You can’t help but feel patriotic when you roll through the Keystone State. Surrounded by 6 states and with the great Appalachian Mountains running right through the middle, there’s no shortage of Americana in PA. For history buffs and lovers of all things kitsch, start in the City of Brotherly Love – birthplace of the Declaration of Independence and US Constitution, and the resting place of the Liberty Bell. People-watch in Franklin Square and hit up the nation’s oldest bars for a cold one. Head out of the city on Route 30 for a scenic drive through the little farm towns that make up the fabric of the Pennsylvania Dutch countryside (“Dutch” refers to the German culture brought over by Protestant immigrants in the 17th century). Lancaster County is the seat of Amish Country and home to the Lancaster Central Market; pop in on Fridays for local shoo-fly-pie and chicken corn soup. Hop back on the 30 toward Gettysburg. Spend a few hours exploring the battlefields. Hook up with the Appalachian Trail via Caledonia State Park and spend a few nights camping on the great AT.

Lancaster_County_Amish_03Amish buggy in Lancaster County, PA.

Hidden Gems of the Midwest 

What’s a road trip without a pit stop at the “World’s Largest” roadside attraction? Luckily, the land of 1,000 lakes also seems to have a thousand pit stops. What the Midwest lacks in elevation, it more than makes up for with quirky, memorable sights and attractions. Here are 11 detours you should add to any trip through Middle America. Native American effigies, massive waterfalls, manicured gardens, the National Mustard Museum and even the American Gothic house. Smile for the camera!


Not actually in the Midwest, but how about that Cabazon Dinosaur?! Say “Cheese!”

Free Summer Concerts You Can’t Miss


It’s the most wonderful time of the year: Summer! The weather’s getting warmer, the produce is perfect, the kids are out of school and there’s no shortage of things to do with your longer days. The sky is the limit, and even a lack of sun in the sky can’t dampen your summer spirit. On any given evening when the sun begins to set, outdoor music venues across the country host concert series featuring local and world-famous artists—for free. We’ve got a few in our hometown of Santa Barbara (jazz on Wednesdays, bluegrass on Sundays) and we’re willing to bet your town has a free summer concert series, too. So pack a picnic and head to the local park, pavilion or amphitheater for a no-cost, people-watching, frisbee-throwing, outdoor-dancing, beer-sampling good time.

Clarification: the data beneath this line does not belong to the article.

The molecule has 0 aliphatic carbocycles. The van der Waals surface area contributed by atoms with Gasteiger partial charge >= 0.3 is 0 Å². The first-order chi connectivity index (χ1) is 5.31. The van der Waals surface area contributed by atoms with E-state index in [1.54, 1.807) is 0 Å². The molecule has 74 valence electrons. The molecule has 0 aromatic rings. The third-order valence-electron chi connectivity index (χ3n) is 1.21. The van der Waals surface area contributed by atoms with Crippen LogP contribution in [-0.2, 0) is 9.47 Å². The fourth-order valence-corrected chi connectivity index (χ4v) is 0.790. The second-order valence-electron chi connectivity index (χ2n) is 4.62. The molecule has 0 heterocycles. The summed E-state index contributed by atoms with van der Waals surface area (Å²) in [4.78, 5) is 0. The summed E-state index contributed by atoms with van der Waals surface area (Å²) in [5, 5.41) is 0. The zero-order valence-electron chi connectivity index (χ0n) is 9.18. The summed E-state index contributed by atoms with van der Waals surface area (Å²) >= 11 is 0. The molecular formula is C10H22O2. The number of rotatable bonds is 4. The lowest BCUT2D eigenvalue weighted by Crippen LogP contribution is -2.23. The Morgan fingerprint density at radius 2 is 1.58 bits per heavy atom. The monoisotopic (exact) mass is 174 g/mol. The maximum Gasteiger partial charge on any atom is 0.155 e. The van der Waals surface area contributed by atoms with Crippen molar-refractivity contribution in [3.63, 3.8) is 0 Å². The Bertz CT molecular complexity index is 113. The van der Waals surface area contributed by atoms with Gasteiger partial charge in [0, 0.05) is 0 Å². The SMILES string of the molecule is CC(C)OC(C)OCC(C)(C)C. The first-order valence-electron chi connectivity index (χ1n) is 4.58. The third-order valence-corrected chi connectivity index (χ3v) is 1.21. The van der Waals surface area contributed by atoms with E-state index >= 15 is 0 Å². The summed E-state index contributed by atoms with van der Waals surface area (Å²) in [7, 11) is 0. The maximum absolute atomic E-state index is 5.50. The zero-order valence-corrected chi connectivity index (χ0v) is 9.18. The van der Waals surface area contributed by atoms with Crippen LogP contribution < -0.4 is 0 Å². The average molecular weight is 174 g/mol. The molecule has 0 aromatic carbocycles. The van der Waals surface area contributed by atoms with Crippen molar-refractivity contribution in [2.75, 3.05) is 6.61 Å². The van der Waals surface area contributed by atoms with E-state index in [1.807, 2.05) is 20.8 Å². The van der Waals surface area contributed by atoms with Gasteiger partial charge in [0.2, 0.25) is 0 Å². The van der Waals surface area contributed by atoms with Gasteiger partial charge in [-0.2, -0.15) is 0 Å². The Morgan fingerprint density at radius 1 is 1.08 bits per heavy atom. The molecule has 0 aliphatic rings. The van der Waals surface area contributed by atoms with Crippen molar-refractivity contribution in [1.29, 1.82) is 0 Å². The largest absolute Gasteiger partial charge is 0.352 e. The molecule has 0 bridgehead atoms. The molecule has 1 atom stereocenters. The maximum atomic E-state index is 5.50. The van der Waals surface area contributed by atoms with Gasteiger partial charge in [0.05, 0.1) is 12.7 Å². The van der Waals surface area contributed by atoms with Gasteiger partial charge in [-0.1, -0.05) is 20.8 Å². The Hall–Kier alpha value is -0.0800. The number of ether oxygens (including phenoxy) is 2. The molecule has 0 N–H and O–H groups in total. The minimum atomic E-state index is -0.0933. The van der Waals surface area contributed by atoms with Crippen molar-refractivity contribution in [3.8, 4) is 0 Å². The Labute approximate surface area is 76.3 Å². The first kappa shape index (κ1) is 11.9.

And since not all free concerts are created equal, here’s a few of our favorites in some great cities across the country. Use these incredible outdoor concert series as an excuse to plan the summer road trip you’ve been daydreaming about…

Nightfall Concert Series in Chattanooga

Nightfall Concert Series, Chattanooga, Tennessee.
Nightfall Concert Series, Chattanooga, Tennessee. Nightfall Music Series


With nearly three decades under their belts, the organizers of Chattanooga’s free Nightfall Series know how to put together a summer concert lineup. Every Friday from May – August, head to Miller Plaza to watch a local band open for a national headliner—many of whom will play in Chattanooga for the first time in 2016. This summer’s diverse lineup runs the gamut from bluegrass to Afro-pop, and no matter who’s playing, admission is always free. In addition to the varied musical selection, come to Nightfall prepared to please your palate with grub from local food trucks and local booze vendors. The 2016 Nightfall Concert Series has a special twist, too: on the first Friday of each month, crowds will gather at the Bessie Smith Cultural Center, then “Rock the Block” down to Miller Plaza—enjoying a parade of antique motorcycles, cars, and bikes, collected by local hobbyists, along the way. Get your Chattanooga choo-choo on!